But the real prize bits at the end are, of course, reserved for the stars, and Hanks in particular is so convincingly but unprepossessingly sincere in his expression of good old American decency that you just wanna make a bundle out of him. And he brings a variant of that quality to his actual filmmaking as well. You'd have to be in a really bad mood to be put off by this picture's admittedly kind of unabashed eagerness to please. So if you're going to check it out, don't do so in a really bad mood.

Glenn Kenny is chief film critic for MSN Movies. He was the chief film critic for Premiere magazine from 1998 to 2007. He contributes to various publications and websites, and blogs at http://somecamerunning.typepad.com. He lives in Brooklyn.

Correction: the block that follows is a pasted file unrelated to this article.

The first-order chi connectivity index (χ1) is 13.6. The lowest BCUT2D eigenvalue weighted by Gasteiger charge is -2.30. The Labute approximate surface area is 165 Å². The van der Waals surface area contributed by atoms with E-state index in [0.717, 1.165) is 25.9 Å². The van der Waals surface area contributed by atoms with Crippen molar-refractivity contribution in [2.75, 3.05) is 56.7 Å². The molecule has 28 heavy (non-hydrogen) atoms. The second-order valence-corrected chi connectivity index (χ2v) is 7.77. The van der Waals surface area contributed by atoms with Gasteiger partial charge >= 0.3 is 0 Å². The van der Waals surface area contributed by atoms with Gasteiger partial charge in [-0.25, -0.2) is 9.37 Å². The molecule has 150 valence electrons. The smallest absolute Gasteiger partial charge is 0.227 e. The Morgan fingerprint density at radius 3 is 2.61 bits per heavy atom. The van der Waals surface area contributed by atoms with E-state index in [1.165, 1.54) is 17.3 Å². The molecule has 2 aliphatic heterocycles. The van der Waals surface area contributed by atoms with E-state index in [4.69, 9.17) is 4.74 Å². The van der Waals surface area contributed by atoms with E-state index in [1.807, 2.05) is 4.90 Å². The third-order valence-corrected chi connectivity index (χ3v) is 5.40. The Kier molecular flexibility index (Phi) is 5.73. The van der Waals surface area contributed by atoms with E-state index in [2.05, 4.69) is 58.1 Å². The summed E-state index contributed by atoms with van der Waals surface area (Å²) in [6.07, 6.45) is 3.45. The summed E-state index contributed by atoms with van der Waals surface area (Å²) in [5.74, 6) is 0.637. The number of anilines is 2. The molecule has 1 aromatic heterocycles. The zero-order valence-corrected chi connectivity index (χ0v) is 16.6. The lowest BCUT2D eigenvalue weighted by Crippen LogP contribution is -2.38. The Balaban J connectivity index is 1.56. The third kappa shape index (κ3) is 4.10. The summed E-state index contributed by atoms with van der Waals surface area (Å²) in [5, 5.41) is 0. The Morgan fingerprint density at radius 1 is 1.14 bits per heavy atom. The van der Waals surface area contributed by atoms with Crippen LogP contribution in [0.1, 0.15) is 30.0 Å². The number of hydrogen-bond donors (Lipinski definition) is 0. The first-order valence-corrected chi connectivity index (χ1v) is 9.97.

Tom Hanks is still, after all these years, the best Tom Hanks that the American cinema has to offer. And, as it happens, Julia Roberts is still the best Julia Roberts in our national film culture. Those are the two most crucial points driven home by "Larry Crowne," the new film co-starring Hanks and Roberts that was also co-written (with -- yikes! -- "My Big Fat Greek Wedding" auteur Nia Vardalos, a not infrequent beneficiary of Hanks' largesse) and directed by Hanks. One reason it drives those points home so strongly is that it takes its own sweet time putting its stars in their most familiar modes. This problematic but winning-in-the-ways-it-wants-to romantic comedy begins in a near-disastrous farce mode, with loyal big-box store employee Crowne -- Hanks, and I could almost swear the character's first line is "It's not just policy; it's the right thing to do," in case you were looking for a thumbnail sketch of the guy right off the bat -- getting a too-awkward downsizing, for the rather odd rationale that he had never attended college (having landed the retail gig after a lengthy stint in the Navy).